10. I pour the 5'' (the biggest version they offer). LMB over 2.5lb will chomp it, as will pike of any size. I lose a ton of the tails to pike, which makes the lure unusable, but I just remelt the body again to recycle the remaining plastic and pour a new one. I went through five of these out fishing yesterday, but the inserts are cheap and reusable, and it doesn't take much extra plastic when you recycle old beat up/chewed up baits. The action is great. With the aluminum insert and a 1/0 treble giving some negative buoyancy, this swimbait swims right at the top of the water, so you can get a wake-bait thing going along with the paddle tail action. The tail really just has a perfect wag to it, and if you need a comparison to another lure, its cadence is very similar to a suzie sucker. If you want a swimbait that swims deeper, this probably isn't the lure you're looking for. Even when I let it sink to the bottom, on the retrieve it quickly rises right back to the surface. Then again, maybe if you could come up with a lead insert or salt your plastic for added density, it might swim deeper, I haven't tried yet.
  11. Welcome to TU! I'm about $500 or so in.. but then again I have a number of aluminum molds which can get pricey. If you're doing this just like I am, making your own baits for personal use, you CAN do it and save money. There are two factors that will play into whether or not you save money 1) fishing a LOT 2) pouring only a few styles You have to go through a lot of baits before you break even compared to buying store bought ones, but you WILL eventually break even if you use enough plastics. I'm certainly no where close to breaking even except on my through line swimbaits.. the commercial ones sell for $5-10 a piece. I use them for pike fishing, so the only way I can afford to use them is to pour my own It still costs me $1.50-2.00 to make one though (at least inserts are reusable), so it's still an expensive lure to use and lose often. The good thing $ wise is that used molds, especially aluminum ones, retain quite a bit of value if you decide you want to sell to someone else. If you're serious (always hard to judge whether you are or not until you start doing it for real), I'd highly recommend buying plastic in 5 gallon portions. $ per gallon is so much cheaper, and if you fish once a week and regularly use plastics, you WILL eventually put a big dent into a 5 gallon bucket. If you fish senko style worms a ton and decide that's what you want to pour, you can probably make your $ back fast comparing your operating costs and buying $7 packs of yamamoto senkos.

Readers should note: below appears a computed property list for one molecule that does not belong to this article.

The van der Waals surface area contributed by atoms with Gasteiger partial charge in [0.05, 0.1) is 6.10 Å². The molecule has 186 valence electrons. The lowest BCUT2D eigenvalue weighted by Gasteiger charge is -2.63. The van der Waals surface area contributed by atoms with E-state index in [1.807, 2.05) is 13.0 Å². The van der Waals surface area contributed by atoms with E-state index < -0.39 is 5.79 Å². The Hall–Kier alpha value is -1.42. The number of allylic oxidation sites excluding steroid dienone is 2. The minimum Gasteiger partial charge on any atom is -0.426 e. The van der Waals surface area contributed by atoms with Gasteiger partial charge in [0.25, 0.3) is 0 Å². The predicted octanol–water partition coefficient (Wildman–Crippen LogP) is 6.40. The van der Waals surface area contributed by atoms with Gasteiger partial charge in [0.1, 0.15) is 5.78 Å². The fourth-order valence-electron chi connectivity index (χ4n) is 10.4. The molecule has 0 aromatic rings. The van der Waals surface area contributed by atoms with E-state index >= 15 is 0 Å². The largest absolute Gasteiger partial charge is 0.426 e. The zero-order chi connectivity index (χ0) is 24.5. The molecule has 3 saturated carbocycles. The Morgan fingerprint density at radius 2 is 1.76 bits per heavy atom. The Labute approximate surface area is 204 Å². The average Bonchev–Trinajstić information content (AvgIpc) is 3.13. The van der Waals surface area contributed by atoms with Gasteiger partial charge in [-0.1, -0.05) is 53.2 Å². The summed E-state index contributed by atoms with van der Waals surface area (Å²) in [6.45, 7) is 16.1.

12. I was noticing that my frogs don't float once rigged with a hook. It takes a bit of umph while reeling to get the frog up to the surface and start kickin' after a cast. I've been pondering how to go about solving this dilemma.